I have absolutely no problem with a presidential candidate speaking of the rights of Palestinians to live in dignity.  I have also gone on the record many times as being someone completely willing to blame Israel when they deserve to be blamed.  That being said, a sovereign nation defending its very right to exist and retaliating against missile attacks on its population centers by a terrorist organization is not the guilty party.  Furthermore, being a Jewish politician in America and taking the side of the terrorist organization not only does not make you an individual of courage and character, it ultimately does nothing to make you immune from those who hate the Jewish people.  All it does do is make you another typical politician pandering to a certain demographic, albeit not the demographic of those born into the same religion as you.  It also makes you a coward more than it makes you a hero.  Taking on Israel is not the same as taking on Wall Street.  Taking on Israel is easy.  In the world in which we live today, it might even help a politician get more funding, and generally speaking, and I say this with pride,pro-Israel Jews don’t commit acts of violence against those who oppose their views.  I have little doubt Bernie Sanders knows that as well.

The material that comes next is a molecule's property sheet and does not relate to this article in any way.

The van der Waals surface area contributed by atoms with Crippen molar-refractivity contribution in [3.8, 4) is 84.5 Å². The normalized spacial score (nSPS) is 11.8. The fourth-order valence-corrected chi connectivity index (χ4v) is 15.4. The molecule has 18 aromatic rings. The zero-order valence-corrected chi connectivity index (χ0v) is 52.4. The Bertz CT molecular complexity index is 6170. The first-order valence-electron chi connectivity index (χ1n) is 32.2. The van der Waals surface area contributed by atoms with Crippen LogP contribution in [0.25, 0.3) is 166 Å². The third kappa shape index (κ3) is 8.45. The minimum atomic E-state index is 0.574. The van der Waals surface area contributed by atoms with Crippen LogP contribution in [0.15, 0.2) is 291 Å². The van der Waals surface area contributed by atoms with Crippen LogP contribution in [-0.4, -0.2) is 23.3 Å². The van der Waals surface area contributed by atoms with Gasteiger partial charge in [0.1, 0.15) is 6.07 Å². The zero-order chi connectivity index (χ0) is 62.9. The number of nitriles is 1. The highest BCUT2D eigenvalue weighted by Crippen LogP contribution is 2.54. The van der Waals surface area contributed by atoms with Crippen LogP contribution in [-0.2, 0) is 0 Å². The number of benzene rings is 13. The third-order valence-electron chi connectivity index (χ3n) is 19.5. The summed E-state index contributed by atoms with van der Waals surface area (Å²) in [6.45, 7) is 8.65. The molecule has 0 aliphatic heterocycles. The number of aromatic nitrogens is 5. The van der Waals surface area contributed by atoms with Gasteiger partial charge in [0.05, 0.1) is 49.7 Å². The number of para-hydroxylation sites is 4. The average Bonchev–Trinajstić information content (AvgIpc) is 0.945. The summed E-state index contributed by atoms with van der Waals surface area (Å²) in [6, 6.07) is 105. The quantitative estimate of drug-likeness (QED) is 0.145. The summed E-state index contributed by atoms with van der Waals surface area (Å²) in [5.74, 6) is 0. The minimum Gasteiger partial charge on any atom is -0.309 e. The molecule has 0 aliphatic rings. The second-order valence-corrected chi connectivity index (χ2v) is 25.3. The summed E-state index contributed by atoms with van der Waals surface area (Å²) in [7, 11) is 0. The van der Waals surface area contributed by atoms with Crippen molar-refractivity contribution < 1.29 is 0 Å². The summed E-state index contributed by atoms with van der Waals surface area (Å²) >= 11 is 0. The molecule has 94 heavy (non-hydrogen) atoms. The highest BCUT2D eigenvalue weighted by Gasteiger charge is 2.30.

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What would my Father have thought of the World today?

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Today my father would have been 96 years old.  He passed away on June 13, 2007.  Although many of the challenges we face today were already in place or developing back then, the world naturally changes over the course of time and I can’t help but wonder, and for the sake of this piece speculate, what he would have thought about what is taking place in our world today.